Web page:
Glory Over London
December 30, 2012
Photographer: Rick Scott; Rick's Web site
Summary Authors: Rick Scott; Jim Foster
This photo shows the shadow of a jet aircraft surrounded by a glory as the plane was preparing to land in London, England. Because glories are observed at the antisolar point -- the point opposite the Sun -- only passengers on the side of the aircraft looking away from the Sun can see this phenomenon. If you’re on a plane and are looking into clouds or a fogbank with a strong light source opposite then it's possible to see the shadow of the aircraft (or your own shadow if you’re on a mountain) ringed by a glory. The glory itself consists of colorful concentric rings that result from diffraction of sunlight by minute cloud droplets. When light enters such droplets (approximately 0.0010 – 0.0050 mm in diameter), their small size acts to deflect light more readily than they refract or reflect it. Three complete rings and a few arc sections of a fourth ring are visible here. Note that each successive ring is fainter than the one inside it. Photo taken on October 13, 2012.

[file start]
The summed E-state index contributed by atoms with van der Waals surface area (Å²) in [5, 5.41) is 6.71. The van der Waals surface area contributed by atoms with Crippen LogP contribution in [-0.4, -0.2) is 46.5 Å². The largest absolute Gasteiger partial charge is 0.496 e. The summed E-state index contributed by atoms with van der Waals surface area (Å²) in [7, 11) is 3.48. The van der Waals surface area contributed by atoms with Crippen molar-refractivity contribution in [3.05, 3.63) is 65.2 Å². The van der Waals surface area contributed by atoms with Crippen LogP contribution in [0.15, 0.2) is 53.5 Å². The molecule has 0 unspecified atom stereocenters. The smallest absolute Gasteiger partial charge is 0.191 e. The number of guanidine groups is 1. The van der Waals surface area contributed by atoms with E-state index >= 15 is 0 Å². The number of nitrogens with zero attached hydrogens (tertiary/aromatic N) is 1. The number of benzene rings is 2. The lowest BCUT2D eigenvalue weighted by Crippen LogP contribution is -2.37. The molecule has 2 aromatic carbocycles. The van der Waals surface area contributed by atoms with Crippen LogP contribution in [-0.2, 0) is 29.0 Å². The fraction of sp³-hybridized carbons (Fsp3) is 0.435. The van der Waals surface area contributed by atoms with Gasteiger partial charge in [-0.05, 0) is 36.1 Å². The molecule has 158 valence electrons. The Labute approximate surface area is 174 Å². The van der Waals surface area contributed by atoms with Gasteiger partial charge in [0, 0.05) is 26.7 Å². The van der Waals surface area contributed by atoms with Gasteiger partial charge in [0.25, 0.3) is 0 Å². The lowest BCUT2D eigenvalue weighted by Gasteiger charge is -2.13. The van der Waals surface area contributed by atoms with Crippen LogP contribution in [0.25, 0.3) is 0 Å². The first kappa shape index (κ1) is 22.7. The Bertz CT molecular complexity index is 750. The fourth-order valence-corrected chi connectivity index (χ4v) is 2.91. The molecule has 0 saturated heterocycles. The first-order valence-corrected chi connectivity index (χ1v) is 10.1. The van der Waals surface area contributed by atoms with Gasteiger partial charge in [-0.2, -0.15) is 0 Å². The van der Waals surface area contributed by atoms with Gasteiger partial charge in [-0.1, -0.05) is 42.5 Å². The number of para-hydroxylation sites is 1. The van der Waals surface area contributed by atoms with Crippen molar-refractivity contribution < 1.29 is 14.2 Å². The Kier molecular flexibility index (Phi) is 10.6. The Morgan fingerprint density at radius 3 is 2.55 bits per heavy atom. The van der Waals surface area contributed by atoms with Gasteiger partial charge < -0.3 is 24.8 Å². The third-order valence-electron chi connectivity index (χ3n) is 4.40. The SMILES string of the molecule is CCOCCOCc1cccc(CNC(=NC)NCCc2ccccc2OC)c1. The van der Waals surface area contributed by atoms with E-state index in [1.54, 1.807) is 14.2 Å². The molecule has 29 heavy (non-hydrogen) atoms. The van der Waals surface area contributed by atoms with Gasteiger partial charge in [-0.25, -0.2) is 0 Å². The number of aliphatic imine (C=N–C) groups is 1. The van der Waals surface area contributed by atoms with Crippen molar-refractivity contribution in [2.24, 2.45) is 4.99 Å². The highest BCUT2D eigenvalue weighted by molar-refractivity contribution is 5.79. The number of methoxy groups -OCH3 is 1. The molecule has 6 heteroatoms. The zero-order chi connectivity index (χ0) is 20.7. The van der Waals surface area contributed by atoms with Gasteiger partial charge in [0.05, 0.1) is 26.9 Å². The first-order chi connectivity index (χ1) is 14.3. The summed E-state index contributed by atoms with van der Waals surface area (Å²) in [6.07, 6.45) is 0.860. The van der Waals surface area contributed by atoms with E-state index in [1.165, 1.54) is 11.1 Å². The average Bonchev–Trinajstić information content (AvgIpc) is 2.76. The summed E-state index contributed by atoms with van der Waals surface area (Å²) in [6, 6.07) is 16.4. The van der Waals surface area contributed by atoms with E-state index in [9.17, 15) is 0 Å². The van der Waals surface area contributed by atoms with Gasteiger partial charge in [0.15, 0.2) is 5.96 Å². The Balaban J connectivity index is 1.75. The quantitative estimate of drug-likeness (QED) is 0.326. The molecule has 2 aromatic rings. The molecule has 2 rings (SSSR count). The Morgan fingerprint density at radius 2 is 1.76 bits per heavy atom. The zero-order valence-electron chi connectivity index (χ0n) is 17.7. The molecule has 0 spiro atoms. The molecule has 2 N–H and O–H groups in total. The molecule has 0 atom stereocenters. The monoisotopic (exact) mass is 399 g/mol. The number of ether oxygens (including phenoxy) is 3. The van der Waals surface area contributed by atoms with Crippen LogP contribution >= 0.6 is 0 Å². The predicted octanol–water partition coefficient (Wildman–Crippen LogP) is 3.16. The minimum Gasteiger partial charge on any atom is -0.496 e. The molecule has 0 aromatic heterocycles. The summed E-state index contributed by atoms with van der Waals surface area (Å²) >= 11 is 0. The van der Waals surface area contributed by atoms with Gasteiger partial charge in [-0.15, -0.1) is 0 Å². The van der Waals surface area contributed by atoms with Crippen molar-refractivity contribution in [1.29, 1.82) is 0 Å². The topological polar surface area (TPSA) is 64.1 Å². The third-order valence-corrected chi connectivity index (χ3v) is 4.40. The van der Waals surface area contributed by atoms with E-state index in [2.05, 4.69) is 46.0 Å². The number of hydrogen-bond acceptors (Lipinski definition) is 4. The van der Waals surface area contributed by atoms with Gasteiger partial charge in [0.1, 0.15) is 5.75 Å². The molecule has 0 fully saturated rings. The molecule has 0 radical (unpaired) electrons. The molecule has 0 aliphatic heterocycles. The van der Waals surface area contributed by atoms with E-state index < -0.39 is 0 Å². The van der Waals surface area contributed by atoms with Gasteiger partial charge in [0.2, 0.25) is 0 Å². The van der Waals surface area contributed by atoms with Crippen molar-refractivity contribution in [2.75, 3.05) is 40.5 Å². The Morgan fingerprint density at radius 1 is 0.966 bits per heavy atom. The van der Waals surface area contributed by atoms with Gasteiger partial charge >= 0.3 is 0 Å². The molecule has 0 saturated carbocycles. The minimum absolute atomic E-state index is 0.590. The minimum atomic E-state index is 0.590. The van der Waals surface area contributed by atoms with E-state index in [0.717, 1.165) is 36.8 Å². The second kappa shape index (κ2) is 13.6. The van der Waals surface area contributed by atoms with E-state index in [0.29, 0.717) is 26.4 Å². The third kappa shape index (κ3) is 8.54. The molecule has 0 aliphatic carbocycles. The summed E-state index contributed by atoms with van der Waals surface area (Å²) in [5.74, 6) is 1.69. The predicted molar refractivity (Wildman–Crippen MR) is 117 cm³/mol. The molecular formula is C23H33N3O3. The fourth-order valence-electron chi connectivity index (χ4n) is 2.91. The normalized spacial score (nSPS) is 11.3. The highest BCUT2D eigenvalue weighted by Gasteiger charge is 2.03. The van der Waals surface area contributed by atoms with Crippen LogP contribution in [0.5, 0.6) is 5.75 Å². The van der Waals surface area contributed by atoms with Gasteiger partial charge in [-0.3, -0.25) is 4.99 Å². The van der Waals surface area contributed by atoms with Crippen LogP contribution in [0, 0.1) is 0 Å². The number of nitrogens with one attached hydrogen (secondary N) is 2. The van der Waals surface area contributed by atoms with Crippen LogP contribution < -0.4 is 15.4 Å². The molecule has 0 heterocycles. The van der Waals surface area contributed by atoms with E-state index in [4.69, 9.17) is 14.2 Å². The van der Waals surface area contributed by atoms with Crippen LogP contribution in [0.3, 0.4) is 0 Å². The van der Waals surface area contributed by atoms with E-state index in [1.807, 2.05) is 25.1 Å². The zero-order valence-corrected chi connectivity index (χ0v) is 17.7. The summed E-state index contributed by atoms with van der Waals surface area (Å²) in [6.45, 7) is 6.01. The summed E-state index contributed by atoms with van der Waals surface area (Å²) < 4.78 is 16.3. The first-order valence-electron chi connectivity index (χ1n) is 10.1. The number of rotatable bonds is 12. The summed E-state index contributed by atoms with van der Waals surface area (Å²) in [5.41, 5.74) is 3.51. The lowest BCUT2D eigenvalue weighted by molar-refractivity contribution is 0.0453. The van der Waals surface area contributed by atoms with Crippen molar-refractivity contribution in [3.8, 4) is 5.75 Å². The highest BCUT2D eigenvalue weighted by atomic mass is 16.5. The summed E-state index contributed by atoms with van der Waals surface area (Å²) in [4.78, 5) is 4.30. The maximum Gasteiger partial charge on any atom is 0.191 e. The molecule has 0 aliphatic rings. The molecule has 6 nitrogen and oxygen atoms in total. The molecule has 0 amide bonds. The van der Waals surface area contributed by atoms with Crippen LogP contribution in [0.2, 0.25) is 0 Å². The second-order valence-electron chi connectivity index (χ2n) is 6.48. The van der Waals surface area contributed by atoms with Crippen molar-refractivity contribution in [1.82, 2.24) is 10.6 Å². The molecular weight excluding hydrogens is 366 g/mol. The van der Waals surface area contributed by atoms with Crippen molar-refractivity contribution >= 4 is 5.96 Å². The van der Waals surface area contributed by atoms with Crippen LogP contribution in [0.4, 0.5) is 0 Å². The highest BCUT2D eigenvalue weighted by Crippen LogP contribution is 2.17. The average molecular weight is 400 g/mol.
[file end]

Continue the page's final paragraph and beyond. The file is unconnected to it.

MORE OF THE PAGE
Photo details: Camera Maker: Canon; Camera Model: Canon PowerShot G1 X; Lens: internal 15.1-60.4 mm; Focal Length: 60.4mm; Focus Distance: 64.4m; Aperture: f/8.0; Exposure Time: 0.0008 s (1/1250); ISO equiv: 200; Exposure Bias: none; Metering Mode: Matrix; Exposure Mode: Manual; White Balance: Manual; Flash Fired: No (enforced); Orientation: Normal; Color Space: sRGB; Software: Adobe Photoshop CS5 Windows; contrast enhanced.